Everyone from Thich Nhat Hanh to Goldie Hawn has noted that the Lotus is considered the most beautiful flower…and yet it only grows out of the mud.
Originating in the muck and mire, the lotus rises to the surface; only then does it gradually open its petals and reveal its glories, blossoming in the sun.
My experience creating Radical Abundance—like much of my early financial life— definitely grew out of the mud.
You see, although I’ve been touted as “a legendary yoga master” by Bloomingdale’s in the New York Times and included in Yoga Journal’s cover story about America’s leading teachers, for much of my past I hardly ever experienced a consistent, Zen-like serenity on the topic of money.
Instead, there’s been an abundance of contrast around the subject.
I’m the first person in my family to go to college (and I got myself into and through Yale despite my family’s blue collar resistance).
I’ve taught yoga to billionaires while worrying about paying my cell phone bill.
I’ve raised over several million dollars for my own creative projects yet budgeting my own money has often been a mighty challenge.
I’ve been on a dozen TV shows and featured in more than 50 publications including Live with Kelly Ripa, People, Cosmopolitan, and even Oprah’s O Magazine, yet I am no stranger to worrying about the rent.
Early in life, I married and divorced someone independently wealthy, choosing to walk away penniless, later having to declare bankruptcy.
I’ve had my bohemian splendor loft life featured in an 8-page spread in The Modern Estate, an upscale shelter magazine, while battling my landlord in court.
I’ve even made a feature film centered around debt collection, starring Paul Sorvino and Justin Theroux aptly entitled Dead Broke (Warner Brothers DVD, 2006), that won festival awards yet lost me a small fortune.
In short, I’m quite familiar with the mud.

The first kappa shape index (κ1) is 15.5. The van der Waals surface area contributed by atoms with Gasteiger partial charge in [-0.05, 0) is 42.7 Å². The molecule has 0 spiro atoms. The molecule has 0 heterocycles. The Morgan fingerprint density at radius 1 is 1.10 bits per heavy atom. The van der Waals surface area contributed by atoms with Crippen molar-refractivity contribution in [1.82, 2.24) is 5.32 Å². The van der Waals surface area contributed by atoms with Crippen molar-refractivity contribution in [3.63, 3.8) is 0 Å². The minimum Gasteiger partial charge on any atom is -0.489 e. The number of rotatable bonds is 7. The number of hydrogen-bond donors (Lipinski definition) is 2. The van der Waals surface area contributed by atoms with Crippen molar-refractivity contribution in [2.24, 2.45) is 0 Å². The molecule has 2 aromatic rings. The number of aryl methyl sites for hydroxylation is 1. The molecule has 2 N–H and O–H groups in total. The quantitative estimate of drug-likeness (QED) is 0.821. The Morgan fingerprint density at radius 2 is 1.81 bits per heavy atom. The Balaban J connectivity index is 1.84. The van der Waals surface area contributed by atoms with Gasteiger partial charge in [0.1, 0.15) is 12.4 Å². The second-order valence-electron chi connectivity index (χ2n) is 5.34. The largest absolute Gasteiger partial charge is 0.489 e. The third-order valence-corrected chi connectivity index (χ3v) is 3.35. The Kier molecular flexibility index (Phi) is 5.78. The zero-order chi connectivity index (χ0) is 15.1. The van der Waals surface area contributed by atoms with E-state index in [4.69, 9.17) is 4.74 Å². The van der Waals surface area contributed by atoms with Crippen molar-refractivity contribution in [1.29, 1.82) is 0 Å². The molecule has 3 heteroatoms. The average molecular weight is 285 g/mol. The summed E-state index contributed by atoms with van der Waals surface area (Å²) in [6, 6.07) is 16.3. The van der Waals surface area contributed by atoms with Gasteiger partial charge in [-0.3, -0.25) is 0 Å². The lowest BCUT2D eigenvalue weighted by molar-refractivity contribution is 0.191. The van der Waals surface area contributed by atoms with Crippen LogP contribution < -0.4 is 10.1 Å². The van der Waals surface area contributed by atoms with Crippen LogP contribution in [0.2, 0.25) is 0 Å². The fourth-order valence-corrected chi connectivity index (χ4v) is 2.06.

There’s an ancient parable in many cultures of several blind men encountering an elephant.
One touches the tusks, another the trunk, another the ear, another the sides, and another the leg.
Each man is convinced he’s correct in his description of the animal, and each definition is not so much wrong but incomplete.
Without seeing the full picture, even as we’re directly encountering a phenomenon, it’s impossible to really understand the beast that’s before us.
Until now, this has been how we’ve approached money.
Some of us have viewed money as spreadsheet calculations and tax returns; others as energy and emotion, the result of the law of attraction and creative visualizations.
This idea of uniting right and left-brained approaches to money is what makes Radical Abundance (surprisingly) radical.
I’ve found that almost all traditional financial experts tend to ignore the emotional underpinnings of our decisions.
They discuss only practical concerns like investment strategies or budgeting advice rather than exploring any of the emotional realities behind someone’s financial situation.
They don’t address the person as a whole, treating financial wellness as something that only a large bank balance can solve.
These experts work on solving money as a problem that’s “out there,” external to us and unrelated to our inner lives.
Yet––especially when we don’t realize it––it’s our emotions that drive our financial narrative.
Radical Abundance, however, takes the opposite approach.
We don’t neglect the practicalities––the numbers side of the equation––but it’s not our starting point.
Instead, we begin with what’s going on inside and then work outward.
I’ve shared this approach with over 50,000 people with amazing results.
I’ve witnessed it transform countless lives.
And I’d love to share all this with you…